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The digital skills you will develop at university

Steph Jesper explores the digital skills that students will develop at university, skills that will help them learn and develop.
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So what with one thing and another, I’m
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recording this at home on some far from professional kit: just my tablets video camera (my tablets propped up on a stool over there) and a mobile phone which Ive had to shove down my cleavage because it was the only way I could get the sound to record at a reasonable quality. No, seriously. It’s terribly glamourous. When I’ve done all this I’ll tidy things up in a video editing program and then upload it to a shared cloud storage where somebody else can have a play with it and hopefully tidy it up even more. Oh, and I’ll probably remove the phone.
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The words Im saying right now were written in a Google Doc so that I might collaborate on them with other people, but then I copied them into a PowerPoint slide deck that I’m using as a sort of autocue (it took me ages to get the timings right but it’s holding up so far!). Now all of this requires digital skills, but not necessarily the skills I was expecting to be using this week. And you’ll probably have some digital skills of your own. You may even be full of them.
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Like knowing how to work all that stuff on your phone (this is a prop phone); Perhaps you’re communicating on social media and getting the jokes in all those memes; or maybe you’re finding some really cool stuff on the internet like a decent series on a streaming platform of your choice all the skills, right? I mean my special skill when I was transitioning to HE was being able to set the timer on the video.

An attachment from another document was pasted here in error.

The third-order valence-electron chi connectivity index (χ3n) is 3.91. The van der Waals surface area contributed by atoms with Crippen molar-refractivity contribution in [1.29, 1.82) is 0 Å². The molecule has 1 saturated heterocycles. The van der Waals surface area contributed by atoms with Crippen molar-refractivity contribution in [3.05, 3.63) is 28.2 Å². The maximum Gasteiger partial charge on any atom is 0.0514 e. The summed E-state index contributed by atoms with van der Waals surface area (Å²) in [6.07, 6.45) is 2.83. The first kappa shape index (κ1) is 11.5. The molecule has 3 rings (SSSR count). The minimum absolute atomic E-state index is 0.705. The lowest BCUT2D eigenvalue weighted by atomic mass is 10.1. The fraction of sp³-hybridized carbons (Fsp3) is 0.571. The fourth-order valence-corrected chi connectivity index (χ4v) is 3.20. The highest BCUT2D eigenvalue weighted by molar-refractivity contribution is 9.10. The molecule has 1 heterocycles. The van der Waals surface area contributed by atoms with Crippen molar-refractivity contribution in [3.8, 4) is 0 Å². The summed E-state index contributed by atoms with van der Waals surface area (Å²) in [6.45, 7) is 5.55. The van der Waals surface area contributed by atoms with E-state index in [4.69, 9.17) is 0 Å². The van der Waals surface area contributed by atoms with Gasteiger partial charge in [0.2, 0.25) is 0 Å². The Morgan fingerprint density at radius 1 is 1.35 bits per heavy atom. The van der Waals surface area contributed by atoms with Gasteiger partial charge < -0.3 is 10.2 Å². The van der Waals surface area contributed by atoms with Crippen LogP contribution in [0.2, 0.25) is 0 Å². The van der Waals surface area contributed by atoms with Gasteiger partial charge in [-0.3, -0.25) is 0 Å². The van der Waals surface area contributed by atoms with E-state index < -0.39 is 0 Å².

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And now look at me: I work in IT! Higher Education has its own set of digital skills you have to pick up. You’ll need to be able to find academic texts in databases that don’t work anywhere near as smoothly as Google; you’ll have to know a word processor like Microsoft Word inside out, because page numbering alone is a very delicate science indeed. There are a load of collaborative tools out there that are really handy for groupworking, like the Google Docs thing I mentioned earlier. And there will be tools like reference managers that might make your life easier if you can get to grips with them, or harder if you cant.
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But thats where people like me come in: were there to offer help and advice, support and training, for all those weird and wonderful digital skills you’ll need in academia. In the next few steps my colleagues will be suggesting a few tools and offering up some starters on all this stuff. And I’ll be working out how to sync the pictures from that camera with the sound from this phone!

In this video, Stephanie Jesper from the University of York talks about how being at university will help you develop some essential digital skills for studying, skills you may not yet have, but ones that will help equip you in the wider world.

The next few steps will expand on this a bit further. Let’s go!

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